RVDK Ronald van der Kemp Couture Fall 2018

You don’t need to know about Ronald van der Kemp’s stance on sustainability to enjoy his work, but it certainly gives it added relevance at a time where H&M sits on 4.3 billion dollars’ worth of unsold inventory.
The Dutch designer’s message remains the same: the only sustainable way forward is by making the most of what’s in front of you. Through this iteration of his upcycled collage of vintage fabric finds and unusual materials, Van der Kemp zeroed in on the idea of disposable clothes, opposing the paper dresses of the Sixties to the “disposable clothes on the high street”. “You can make something from leftovers, and you don’t have to know they’re leftovers,” he said, pointing out how he’d machine-washed cardboard until it became pliant enough to be cut to make a pair of achingly cool metallicized trousers.
Looking for a particular theme is moot here, as he draws together his re-purposed material in a joyous clash that imparts a perpetual of-the-moment feel. As ever, he remains undaunted at the idea of offering outré pairings, or of being handed materials other may consider sub par.
An unmistakable Eighties flair crossed with a certain Space Age modernism makes these latest designs smoulder. Van

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Chelsea Clinton Wrote To Ronald Reagan About Nazis When She Was 5

The former president’s failure to respond to Clinton’s letter ended up changing White House policy.
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Ronald Reagan

Ronald Reagan

Few politicians in recent American history are as well-known as Ronald Reagan, the 40th U.S. president. An iconic leader, Reagan shifted the direction of American politics toward a newly vigorous conservatism. Though he began his career as a New Deal liberal, by the end of the 1950s, Reagan had embraced conservative views. His presidency saw the longest peacetime prosperity in American history, as well as the fall of the Berlin Wall and the end of the Cold War, but also skyrocketing deficits and the Iran-Contra scandal. In the twenty-first century, Reagan’s legacy is both pervasive and contested, with supporters and detractors often divided along partisan lines. Yet Reagan’s own actions did not always fit into partisan boxes. In a clear-eyed and insightful narrative, James H. Broussard cuts through the mythology of both sides to produce a nuanced portrait of Reagan in his historical context. Supported by primary sources and a robust companion website, this concise biography is an ideal intoduction to this fascinating president and the issues that shaped America in the late 20th century. Routledge Historical Americans is a series of short, vibrant biographies that illuminate the lives of Americans who have had an impact on the world. Each book includes a short overview of the person’s life and puts that person into historical context through essential primary documents, written both by the subjects and about them. A series website supports the books, containing extra images and documents, links to further research, and where possible, multi-media sources on the subjects. Perfect for including in any course on American History, the books in the Routledge Historical Americans series show the impact everyday people can have on the course of history.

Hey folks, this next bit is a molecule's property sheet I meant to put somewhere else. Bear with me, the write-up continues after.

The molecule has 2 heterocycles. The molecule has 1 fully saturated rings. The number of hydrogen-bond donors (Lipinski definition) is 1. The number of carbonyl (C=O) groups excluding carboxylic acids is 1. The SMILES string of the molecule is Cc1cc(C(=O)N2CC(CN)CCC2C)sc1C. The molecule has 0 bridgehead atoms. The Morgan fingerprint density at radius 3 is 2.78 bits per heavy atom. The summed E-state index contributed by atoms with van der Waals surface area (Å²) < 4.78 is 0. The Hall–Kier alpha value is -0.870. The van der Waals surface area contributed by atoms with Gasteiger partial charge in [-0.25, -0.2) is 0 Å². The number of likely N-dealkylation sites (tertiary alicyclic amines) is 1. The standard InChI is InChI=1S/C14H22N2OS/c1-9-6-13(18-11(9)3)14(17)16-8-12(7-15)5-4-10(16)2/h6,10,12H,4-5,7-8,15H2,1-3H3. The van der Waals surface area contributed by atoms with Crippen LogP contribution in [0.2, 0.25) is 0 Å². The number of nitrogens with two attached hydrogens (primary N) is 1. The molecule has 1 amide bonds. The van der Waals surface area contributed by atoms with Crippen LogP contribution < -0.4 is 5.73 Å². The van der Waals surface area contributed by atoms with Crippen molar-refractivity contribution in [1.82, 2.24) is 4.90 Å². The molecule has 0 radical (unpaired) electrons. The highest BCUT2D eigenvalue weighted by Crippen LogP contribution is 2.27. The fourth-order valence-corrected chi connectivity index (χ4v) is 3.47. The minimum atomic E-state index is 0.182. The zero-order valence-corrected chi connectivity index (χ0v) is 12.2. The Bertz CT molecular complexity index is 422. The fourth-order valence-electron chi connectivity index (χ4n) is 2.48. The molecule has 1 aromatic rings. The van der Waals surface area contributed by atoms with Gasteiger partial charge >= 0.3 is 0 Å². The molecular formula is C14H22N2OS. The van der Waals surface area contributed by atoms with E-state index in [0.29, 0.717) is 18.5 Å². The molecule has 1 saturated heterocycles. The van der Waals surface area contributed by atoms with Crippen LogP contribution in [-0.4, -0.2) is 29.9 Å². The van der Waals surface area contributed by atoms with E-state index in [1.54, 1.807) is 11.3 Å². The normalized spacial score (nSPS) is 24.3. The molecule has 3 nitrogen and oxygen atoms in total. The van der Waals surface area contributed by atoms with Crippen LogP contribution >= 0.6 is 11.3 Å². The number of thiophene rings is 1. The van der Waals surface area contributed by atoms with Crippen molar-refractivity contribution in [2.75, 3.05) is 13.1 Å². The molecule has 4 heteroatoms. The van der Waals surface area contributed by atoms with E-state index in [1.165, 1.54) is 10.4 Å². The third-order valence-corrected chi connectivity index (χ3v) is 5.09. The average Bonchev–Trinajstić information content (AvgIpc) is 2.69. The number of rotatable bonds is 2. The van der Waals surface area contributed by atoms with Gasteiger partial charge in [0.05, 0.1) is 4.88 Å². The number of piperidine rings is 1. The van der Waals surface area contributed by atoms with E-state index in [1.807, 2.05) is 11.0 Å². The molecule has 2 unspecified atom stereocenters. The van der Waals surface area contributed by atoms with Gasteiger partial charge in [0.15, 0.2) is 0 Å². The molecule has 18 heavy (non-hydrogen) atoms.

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DiFerdinando Collaborates with Kids of Ronald McDonald House for a Cause

Handbag designer Danielle DiFerdinando participated in some child’s play but for a serious cause — the Ronald McDonald House. At a party she hosted for the children and mothers at the Ronald McDonald House on Manhattan’s Upper East Side last February, “We had the kids participate in a contest to sketch a tote bag based on what made them happy ­— anything from animals, nature, superheroes, or love,” recalled DiFerdinando. “We combined the sketches from the children and came up with a tote design. The kids were so happy to see their designs come to life.”
The tote, now available on macys.com and danielle-nicole.com, retails for $ 70. A percentage of the sales will be donated to the Ronald McDonald House New York, which provides a temporary “home-away-from-home” for pediatric cancer patients and their families. “It makes you stop and think what is really important in life — health and family,” said DiFerdinando, designer of the Danielle Nicole handbag line and long-time volunteer at Ronald McDonald House.

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